When I first spotted my Vauxhall Viceroy for sale towards the end of last year, one detail that jumped out in the advert was the fact the car was first registered to Vauxhall at its company headquarters in Luton. Being a sucker for a car with history, that little fact, along with many others, convinced me I had to buy the Viceroy. Roughly four months later, after a bit of delay thanks to snow, I took my Viceroy back home to where its journey first started in Luton. Which of course meant a visit to the impressive Vauxhall Heritage Centre.
The Vauxhall Heritage Centre houses Vauxhall’s heritage fleet, a fantastic array of the companies vehicles from as early as 1903 to as late as 2008. The centre isn’t open to the public (they do have a few open days during the year), but I was very fortunate to get an invite. Having a rare Viceroy that was first registered to Vauxhall Motor Company Ltd in 1982 helps a lot!
So off I set on the one hundred mile trip north. I was actually glad I was taking the Viceroy. It’s ultra smooth 2.5 litre straight six and automatic gearbox were intended for cruising. And the comfortable velour seats made it a very relaxing journey indeed. Despite the very early start that morning.
Approximately two and a half hours later I arrived at the Vauxhall Heritage Centre to find head restorer Andy Boddy and restorer Terry Forder working on an engine. The centre you see isn’t a museum of static displays. It is a working collection, with the historic Vauxhall fleet used for press and classic car events around the UK. And with over seventy vehicles at the centre, there is plenty to keep Andy and Terry busy.
The engine they were working on when I arrived was from their 1973 Vauxhall Firenza HP Droopsnoot coupe. Despite having had a recent engine rebuild, it was losing oil pressure. For the second time around, with no obvious reason why. So Andy and Terry had to pull the 2.3 litre four cylinder engine back out to investigate the cause. Not ideal really when a classic tries to eat itself! Fingers crossed they’ll be able to find a solution.
After giving the Firenza engine a good look over, our attention turned to the real reason for the trip. And that of course was my Vauxhall Viceroy. The Heritage Centre doesn’t have a Viceroy in the collection. But it actually has a Royale Coupe, itself a very rare car.
It was essentially the flagship version of the Viceroy and shared a lot of components down to the wings, bonnet, bumpers, lights, interior trim etc. Unfortunately the Royale was tucked away in the corner so I couldn’t get the two of them side by side. So the Viceroy instead muscled in with the Vauxhall Monaro, Lotus Carlton, the Astra GTC Mk1 and many more iconic cars. Not bad company to keep at all!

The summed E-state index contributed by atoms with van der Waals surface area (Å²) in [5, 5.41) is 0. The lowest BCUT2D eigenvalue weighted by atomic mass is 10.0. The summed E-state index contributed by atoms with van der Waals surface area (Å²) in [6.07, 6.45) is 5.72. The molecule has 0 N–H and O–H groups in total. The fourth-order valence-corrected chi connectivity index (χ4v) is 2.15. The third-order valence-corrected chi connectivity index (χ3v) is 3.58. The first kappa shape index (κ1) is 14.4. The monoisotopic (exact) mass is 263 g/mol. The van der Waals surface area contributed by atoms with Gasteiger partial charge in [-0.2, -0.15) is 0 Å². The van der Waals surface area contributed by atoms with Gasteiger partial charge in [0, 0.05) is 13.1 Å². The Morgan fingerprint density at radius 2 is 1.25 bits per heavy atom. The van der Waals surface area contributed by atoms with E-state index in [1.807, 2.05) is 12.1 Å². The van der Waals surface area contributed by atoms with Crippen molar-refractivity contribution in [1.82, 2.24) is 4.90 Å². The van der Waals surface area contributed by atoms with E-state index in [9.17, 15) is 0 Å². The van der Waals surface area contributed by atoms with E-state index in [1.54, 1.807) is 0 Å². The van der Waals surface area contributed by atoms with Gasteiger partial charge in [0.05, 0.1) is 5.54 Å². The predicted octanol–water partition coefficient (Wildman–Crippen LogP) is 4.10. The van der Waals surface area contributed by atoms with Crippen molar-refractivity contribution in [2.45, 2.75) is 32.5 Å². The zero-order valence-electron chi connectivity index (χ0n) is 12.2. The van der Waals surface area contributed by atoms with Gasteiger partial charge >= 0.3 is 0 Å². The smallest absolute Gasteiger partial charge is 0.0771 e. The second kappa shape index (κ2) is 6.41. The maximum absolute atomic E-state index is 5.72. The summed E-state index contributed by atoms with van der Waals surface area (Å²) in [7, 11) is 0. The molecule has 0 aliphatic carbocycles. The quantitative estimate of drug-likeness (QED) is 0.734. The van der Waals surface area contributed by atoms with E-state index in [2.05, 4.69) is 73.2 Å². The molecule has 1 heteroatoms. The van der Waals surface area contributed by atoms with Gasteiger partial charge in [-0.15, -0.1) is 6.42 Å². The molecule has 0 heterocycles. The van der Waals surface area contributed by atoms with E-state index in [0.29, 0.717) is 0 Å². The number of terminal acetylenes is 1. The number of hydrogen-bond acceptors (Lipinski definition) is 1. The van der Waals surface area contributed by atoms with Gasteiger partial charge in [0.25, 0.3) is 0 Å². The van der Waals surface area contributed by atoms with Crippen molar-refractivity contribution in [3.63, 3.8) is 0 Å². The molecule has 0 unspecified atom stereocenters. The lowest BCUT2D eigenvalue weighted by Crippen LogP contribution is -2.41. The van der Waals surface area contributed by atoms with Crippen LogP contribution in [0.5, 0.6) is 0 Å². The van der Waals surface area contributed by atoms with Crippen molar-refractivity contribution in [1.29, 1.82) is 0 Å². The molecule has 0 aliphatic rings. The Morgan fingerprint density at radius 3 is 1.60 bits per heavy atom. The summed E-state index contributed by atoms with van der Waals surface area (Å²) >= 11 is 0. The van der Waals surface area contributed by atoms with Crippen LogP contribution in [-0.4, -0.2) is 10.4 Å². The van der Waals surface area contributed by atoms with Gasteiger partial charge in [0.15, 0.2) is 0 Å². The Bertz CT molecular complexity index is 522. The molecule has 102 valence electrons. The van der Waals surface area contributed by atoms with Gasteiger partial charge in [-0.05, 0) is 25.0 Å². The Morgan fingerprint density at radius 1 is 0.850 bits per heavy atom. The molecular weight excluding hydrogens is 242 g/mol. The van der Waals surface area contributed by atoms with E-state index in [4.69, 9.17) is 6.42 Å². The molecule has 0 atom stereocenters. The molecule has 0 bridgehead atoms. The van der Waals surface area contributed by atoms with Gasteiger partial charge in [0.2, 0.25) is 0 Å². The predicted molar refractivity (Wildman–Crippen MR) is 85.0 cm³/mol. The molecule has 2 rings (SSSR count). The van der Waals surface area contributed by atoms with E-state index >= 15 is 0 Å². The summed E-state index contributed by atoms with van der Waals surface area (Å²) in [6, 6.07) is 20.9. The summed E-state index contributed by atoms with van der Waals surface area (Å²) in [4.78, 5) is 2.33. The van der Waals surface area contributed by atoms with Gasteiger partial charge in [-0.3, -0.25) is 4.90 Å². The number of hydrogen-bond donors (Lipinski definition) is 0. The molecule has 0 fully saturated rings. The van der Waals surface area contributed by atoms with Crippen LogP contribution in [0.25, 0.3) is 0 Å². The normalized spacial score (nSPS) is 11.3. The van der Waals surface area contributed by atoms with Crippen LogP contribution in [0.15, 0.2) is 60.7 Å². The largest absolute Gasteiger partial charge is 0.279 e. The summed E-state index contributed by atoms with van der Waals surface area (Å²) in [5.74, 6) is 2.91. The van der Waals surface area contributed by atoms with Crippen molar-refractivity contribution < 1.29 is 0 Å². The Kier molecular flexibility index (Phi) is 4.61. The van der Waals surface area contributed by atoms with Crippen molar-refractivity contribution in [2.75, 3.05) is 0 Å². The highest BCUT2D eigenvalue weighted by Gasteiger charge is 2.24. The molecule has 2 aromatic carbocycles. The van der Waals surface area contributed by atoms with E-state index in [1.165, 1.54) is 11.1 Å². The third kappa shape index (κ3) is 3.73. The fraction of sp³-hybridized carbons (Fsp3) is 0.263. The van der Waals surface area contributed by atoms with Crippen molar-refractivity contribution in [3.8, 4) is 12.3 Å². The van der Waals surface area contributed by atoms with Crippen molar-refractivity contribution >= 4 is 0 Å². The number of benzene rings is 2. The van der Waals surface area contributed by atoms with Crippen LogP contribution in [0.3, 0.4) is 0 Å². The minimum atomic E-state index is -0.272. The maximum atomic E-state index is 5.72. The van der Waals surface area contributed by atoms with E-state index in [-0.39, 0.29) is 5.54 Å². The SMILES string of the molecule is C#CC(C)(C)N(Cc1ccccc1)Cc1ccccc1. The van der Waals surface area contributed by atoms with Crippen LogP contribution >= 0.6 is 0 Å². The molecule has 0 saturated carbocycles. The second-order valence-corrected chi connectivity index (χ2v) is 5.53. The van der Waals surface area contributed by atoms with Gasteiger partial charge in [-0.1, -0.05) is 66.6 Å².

Despite its paint imperfections and patches of rust, both Andy and Terry were impressed with how solid and straight the Viceroy was. And they were equally impressed at how well the interior had survived. Seeing the Viceroy did bring back memories for them as well. They both started as apprentices at Vauxhall back in 1979, so they would have seen the brand new saloon as deliveries rolled in from Opel’s west German plant. Even then it was a rare car with many of them reserved for company executives and managers, a role the Viceroy was very well suited for.
What was fascinating though as we chatted away, was when Terry said that he probably saw my Viceroy back in 1982! He was a fitter during his early apprenticeship years and could well have installed the Viceroy’s mud flaps, the ones that are amazingly still attached to the car! And when I showed him the original service book, he recognised the name of the technician that checked and signed off the car for registration. And that was a Mr Phil O’Dell. That right there was a fantastic moment, a real bit of history and something I didn’t expect when I brought my Viceroy to the centre. It was a really nice detail that has added a little bit more to the cars story.
So my trip to the Vauxhall Heritage Centre really was worth it. Just visiting the centre and getting photos of the car back in Luton was great. And even finding a few places were I could stop and get a photo outside the Vauxhall factory on Kimpton Road… well that was fantastic too. But to find out that Terry probably worked on my Viceroy, well… it really was a great moment. It shows you how small the world can be sometimes and how old cars can connect us. That right there is what Take to the Road is all about! Finding the stories that are attached to these old classics. Because at the end of the day, it is all about the story. And the Vauxhall Viceroy’s story is by no means finished. It has a few more tails to tell and I can’t wait to share them over the coming months.